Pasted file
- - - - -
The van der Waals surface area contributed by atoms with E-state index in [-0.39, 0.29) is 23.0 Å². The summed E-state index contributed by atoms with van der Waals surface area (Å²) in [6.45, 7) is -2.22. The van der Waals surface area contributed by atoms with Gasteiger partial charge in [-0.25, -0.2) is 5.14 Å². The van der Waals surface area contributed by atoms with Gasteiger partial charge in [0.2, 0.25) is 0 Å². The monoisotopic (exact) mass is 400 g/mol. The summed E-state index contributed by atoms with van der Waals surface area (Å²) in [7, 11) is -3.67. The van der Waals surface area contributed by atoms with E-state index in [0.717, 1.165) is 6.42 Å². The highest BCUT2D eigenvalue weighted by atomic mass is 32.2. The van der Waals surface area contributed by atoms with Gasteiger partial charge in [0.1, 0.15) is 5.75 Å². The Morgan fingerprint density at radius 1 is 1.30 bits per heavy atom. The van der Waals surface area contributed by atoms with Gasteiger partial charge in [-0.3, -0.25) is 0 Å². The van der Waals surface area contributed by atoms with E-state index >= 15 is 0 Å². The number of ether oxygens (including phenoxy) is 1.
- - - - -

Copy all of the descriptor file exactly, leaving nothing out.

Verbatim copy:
The van der Waals surface area contributed by atoms with E-state index in [-0.39, 0.29) is 23.0 Å². The summed E-state index contributed by atoms with van der Waals surface area (Å²) in [6.45, 7) is -2.22. The van der Waals surface area contributed by atoms with Gasteiger partial charge in [-0.25, -0.2) is 5.14 Å². The van der Waals surface area contributed by atoms with Gasteiger partial charge in [0.2, 0.25) is 0 Å². The monoisotopic (exact) mass is 400 g/mol. The summed E-state index contributed by atoms with van der Waals surface area (Å²) in [7, 11) is -3.67. The van der Waals surface area contributed by atoms with E-state index in [0.717, 1.165) is 6.42 Å². The highest BCUT2D eigenvalue weighted by atomic mass is 32.2. The van der Waals surface area contributed by atoms with Gasteiger partial charge in [0.1, 0.15) is 5.75 Å². The Morgan fingerprint density at radius 1 is 1.30 bits per heavy atom. The van der Waals surface area contributed by atoms with Gasteiger partial charge in [-0.3, -0.25) is 0 Å². The van der Waals surface area contributed by atoms with E-state index >= 15 is 0 Å². The number of ether oxygens (including phenoxy) is 1.